Workplace released ‘Deskless Not Voiceless’, a report looking at the disconnect between how Indian frontline workers communicate and collaborate with their counterparts in a company’s headquarters.
The study, which surveyed more than 1,200 business leaders and frontline employees in Indian businesses with more than 100 employees, concluded that there is a gap between how managers and frontline staff communicate and get work done.
A growing disconnect
The findings from Indian workers were stark; 24% of frontline employees say they don’t feel connected to their head office and a massive 76% say they aren’t connected to their company’s C-suite.
Nearly all (95%) of frontline employees said their company has internal communication barriers and they lack the tools, means and context to share new ideas with their employers. Frontline workers say one of the biggest barriers (60%) to sharing ideas internally is that they must report everything through their immediate manager, yet many of them don’t have email, and only half (53%) have access to real-time digital collaboration tools. In turn, 76% still rely on formal conversation to communicate.
Businesses failing to empower frontline staff
There is interest in connecting those in customer-facing roles; 61% of business leaders say they see the value of nurturing frontline employees’ thoughts and ideas and 95% say they see the overall value that frontline workers bring to a business.
However, just 66% have actually visited their frontline workers in the past year. The gap is even more pronounced in industries such as Architecture.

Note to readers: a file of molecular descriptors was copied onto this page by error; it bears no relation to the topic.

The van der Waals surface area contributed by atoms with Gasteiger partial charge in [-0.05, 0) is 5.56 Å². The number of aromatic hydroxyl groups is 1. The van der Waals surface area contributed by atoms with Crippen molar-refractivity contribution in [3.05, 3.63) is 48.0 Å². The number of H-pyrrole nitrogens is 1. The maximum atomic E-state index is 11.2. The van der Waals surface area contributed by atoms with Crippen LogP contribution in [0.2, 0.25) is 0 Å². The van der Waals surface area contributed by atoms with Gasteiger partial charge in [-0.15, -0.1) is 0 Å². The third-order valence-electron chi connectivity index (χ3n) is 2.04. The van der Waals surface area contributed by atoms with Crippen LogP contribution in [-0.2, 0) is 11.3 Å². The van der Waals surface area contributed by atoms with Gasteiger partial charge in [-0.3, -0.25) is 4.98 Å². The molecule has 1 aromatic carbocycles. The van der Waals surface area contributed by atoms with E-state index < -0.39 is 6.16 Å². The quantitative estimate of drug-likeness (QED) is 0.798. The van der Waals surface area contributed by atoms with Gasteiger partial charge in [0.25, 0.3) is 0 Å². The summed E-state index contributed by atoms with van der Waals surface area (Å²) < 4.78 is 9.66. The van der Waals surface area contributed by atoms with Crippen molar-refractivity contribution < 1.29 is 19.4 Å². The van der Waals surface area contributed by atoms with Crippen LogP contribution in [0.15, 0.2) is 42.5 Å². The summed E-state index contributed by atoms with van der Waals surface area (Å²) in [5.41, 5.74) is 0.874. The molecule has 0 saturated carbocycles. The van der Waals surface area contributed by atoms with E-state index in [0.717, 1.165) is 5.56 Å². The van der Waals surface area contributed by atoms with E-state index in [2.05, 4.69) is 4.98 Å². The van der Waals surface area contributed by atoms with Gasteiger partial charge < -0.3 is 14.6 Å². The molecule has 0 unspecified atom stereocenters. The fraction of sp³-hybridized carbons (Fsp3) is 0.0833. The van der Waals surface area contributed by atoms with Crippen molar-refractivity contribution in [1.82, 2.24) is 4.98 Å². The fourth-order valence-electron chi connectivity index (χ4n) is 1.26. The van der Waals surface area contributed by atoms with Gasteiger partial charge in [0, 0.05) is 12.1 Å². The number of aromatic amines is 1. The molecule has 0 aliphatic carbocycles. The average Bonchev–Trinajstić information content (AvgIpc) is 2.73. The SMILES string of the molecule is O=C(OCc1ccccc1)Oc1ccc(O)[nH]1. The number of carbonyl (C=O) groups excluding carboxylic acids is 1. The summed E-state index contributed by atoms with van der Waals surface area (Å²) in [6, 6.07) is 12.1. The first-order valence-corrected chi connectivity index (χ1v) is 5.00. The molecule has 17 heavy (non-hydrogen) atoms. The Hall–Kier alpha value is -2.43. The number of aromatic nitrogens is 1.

Getting out of HQ and interacting with deskless staff face-to-face will always be preferable, but it’s not always possible. Business leaders can supplement it with other, more regular touchpoints to bridge the communications divide between frontline staff and HQ.
Ideas failing to be heard
This disconnect and lack of communication tools is forcing businesses to leave innovation on the table. Nearly all (98%) of Indian frontline employees say they’ve had an idea to better their company, but more than a quarter (27%) say those ideas are lost internally. Sadly, almost all frontline employees (99%) agree that ideas should come from all levels of the business, yet just 35% see ideas bubbling up from the frontline. Yet it could create a larger problem; 62% of managers say they’re worried that their frontline staff will quit if they aren’t listed to.
Luke McNeal, Director, APAC, Workplace said: “Deskless not Voiceless research found that there is a communication failure between managers and frontline workers in India, which is leading to feelings of isolation and disengagement, stifling innovation and creativity. Deskless employees told us that they struggle to feel connected to head office and company leaders, that there are barriers to communicating internally without the means, context, and tools needed to reach decision-makers. And that they don’t feel empowered to share new ideas.
This disconnect is inhibiting growth. We know that deskless workers – who many times are the first and only touchpoint with customers – are untapped sources of insight and knowledge. To combat this, businesses must focus on engaging with their entire workforce, especially those who don’t sit in HQ. At Workplace, we believe that when everyone is connected business runs more smoothly; internal culture is stronger, communication is faster and collaboration is better.” he further added.